Dr Inamul Bashir
Modern life has been put on pause but natural life continues to rumble on, even showing signs of benefiting from the absence of human activity. Environmental changes brought about by the coronavirus were first visible from space. Then, as the disease and the lockdown spread, they could be sensed in the sky above our heads, the air in our lungs, and even the ground beneath our feet. Cleaner air has perhaps been the single greatest positive effect of the lockdown. Pollution levels have plummeted as people spend less time in vehicles, offices and factories, and more at home. Reductions in particulate matter and nitrogen dioxide due to reduced industrial activity and car journeys have also reduced the risks of asthma, heart attacks, and lung diseases. The ozone layer in the upper atmosphere is healing itself.
While skies are clearer, so are rivers. No industrial pollutant and waste flowing into the water has shown immediate effect. There is less of the toxic foam caused due to a mix of sewage, detergents and chemicals. In many places, the water is now so clean that fish are visible from above the surface. Wildlife, too, has made use of the opportunity to venture out and explore. With less human movement, the planet has literally calmed.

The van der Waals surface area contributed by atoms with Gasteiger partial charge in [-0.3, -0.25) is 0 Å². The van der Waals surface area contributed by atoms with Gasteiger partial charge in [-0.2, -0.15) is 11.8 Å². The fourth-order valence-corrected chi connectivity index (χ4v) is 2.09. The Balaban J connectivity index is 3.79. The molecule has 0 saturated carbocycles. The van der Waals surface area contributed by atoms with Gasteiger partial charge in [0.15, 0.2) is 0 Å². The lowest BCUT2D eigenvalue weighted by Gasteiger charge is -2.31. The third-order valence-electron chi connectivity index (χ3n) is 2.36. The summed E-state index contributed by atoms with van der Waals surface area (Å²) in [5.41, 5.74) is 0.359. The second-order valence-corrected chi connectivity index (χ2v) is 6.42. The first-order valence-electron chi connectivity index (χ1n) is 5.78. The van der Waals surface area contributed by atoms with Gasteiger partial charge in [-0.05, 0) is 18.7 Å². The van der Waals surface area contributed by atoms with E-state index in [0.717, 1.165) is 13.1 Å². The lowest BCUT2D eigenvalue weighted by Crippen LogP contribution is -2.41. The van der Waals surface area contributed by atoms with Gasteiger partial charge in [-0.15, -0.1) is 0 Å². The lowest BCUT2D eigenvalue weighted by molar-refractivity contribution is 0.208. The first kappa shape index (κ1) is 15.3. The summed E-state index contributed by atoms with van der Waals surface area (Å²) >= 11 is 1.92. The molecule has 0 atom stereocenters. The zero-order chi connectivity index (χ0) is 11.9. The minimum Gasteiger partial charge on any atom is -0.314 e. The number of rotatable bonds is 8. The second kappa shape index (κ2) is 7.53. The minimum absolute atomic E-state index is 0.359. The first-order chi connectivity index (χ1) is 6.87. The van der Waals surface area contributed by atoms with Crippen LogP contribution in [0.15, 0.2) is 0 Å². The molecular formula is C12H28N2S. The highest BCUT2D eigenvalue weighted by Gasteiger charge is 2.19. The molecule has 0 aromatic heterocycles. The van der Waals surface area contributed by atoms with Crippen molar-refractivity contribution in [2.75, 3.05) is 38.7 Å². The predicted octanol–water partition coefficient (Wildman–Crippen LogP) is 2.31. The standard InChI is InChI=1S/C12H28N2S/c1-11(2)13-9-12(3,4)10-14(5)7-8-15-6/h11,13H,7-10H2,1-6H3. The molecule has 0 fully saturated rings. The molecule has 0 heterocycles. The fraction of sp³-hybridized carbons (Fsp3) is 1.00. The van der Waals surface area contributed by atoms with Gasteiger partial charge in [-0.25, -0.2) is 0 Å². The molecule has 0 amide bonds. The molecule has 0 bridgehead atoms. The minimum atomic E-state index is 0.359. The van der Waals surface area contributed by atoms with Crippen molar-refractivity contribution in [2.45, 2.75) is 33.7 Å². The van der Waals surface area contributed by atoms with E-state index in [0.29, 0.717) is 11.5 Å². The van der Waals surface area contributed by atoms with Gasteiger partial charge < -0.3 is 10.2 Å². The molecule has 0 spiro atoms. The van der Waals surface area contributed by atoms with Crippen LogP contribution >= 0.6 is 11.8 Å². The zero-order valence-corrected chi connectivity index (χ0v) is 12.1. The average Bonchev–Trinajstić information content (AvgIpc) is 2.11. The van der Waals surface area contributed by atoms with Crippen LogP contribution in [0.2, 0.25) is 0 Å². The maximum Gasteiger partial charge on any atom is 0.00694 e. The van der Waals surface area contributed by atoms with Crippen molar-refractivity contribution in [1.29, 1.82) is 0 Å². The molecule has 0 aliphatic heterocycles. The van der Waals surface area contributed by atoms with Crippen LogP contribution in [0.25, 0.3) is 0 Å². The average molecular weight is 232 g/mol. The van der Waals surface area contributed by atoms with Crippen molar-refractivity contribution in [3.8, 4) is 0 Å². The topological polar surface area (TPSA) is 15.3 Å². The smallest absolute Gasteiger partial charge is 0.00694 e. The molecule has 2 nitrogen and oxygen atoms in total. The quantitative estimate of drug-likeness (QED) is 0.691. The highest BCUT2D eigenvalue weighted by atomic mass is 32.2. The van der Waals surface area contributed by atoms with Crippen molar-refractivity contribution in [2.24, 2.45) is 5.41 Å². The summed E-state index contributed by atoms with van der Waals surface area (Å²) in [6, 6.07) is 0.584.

UN leaders, scientists and activists are pushing for an urgent public debate so that recovery can focus on green jobs and clean energy, rather than going back to business as usual. The political focus has shifted from individual consumption to collective wellbeing. This pandemic must be taken as a wake-up call from nature. Our approach to how we work must change. The authorities should minimise flow of industrial effluents into water bodies. The deadly consequences of sacrificing natural landscapes for concrete jungles must be taken into consideration. The decline in pollution levels, which increases our resistance to various kinds of diseases, must be given priority. It is the time to change the way we think about change. Let’s hope that humanity emerges from this horror into a healthier, cleaner, and a peaceful world.
The writer is a lecturer in Physics at BHSS Tral. [email protected]